October 23, 2004

Bushian tautologies? I don't think so

In his Campaign Journal article "Reality check" in the Politics Issue of The New Yorker (October 18) Philip Gourevitch twice suggests that George W. Bush's public pronouncements are characterized by tautologies. The literary term "tautology" means a redundant expression like I myself personally, but that doesn't seem to be the applicable sense in the context of what Gourevitch is saying. He appears to be invoking the logical notion of tautology. But mistakenly, as far as I can see. The reference to tautology doesn't seem justified by either of the examples given. The first is introduced thus (p.98):

Logic has never been his strong suit; in justifying his policies and actions, he prefers stonewalling (admit no error, and ignore or deny bad news) and tautology (I do what's right because it's right, and it's right because I do it).

But that latter remark is no tautology.

In logic, a tautology is a statement that depends on no state of affairs for its inescapable truth: a statement like "When you've gotta go, you've gotta go." A tautology simply can't be false.

But a claim that you do what is right because it's right is a claim about the reasons for your actions, and it could be false (if all cases of you doing what was right were actually due to inept and blundering attempts at evil).

And a claim that something is right because you do it could also be false (if there is anything that you do that is definitely not right, or if there is anything that is right for some reason other than the fact of your doing it). The conjunction of these two contingent claims is no more tautologous than either conjunct is.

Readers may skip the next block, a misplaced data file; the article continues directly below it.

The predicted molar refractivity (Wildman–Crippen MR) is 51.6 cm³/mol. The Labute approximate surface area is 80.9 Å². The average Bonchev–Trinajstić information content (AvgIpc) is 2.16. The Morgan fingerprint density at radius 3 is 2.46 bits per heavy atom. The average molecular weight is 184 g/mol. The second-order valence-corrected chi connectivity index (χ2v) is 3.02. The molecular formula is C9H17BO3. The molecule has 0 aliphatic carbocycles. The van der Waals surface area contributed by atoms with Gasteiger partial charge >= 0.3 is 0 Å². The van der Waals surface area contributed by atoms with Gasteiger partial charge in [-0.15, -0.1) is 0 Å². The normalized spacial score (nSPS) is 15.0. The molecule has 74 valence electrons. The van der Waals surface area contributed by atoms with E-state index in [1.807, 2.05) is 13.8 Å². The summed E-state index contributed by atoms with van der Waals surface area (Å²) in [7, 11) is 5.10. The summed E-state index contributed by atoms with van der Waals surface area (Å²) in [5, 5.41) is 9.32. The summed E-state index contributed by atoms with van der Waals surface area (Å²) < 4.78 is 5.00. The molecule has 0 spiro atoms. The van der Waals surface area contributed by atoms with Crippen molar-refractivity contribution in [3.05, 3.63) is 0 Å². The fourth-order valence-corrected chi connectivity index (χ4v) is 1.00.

A couple of pages later, Gourevitch refers to an episode in one of the debates where Bush "invoked, once again, the tautological imperative". Why "imperative"? An allusion to Kant's "categorical imperative", Jonathan Lundell suggests to me: I suppose the suggestion is that where Kant takes an action to be right if and only if implementing it universally would be a coherent thing to do in a viable society, Bush takes it to be right if and only if he implements it. But the allegedly tautologous quote from Bush is:

I assure them we're in Iraq because I deeply believe it is necessary and right and critical to the outcome of the war on terror.

"So we are in Iraq because he believes," says Gourevitch. But this isn't anything like a tautology either. It may very well be a true claim: Because Bush believes it is right and critical etc., he ordered American troops to invade Iraq, and they are there today. But if true, it is true only as an accident of history. It's not a tautology in any sense I can discern.

Journalists need a little education not only in linguistics but also in logic if they are going to comment on the logical or semantic aspects of what our leaders say.

Posted by Geoffrey K. Pullum at October 23, 2004 11:42 PM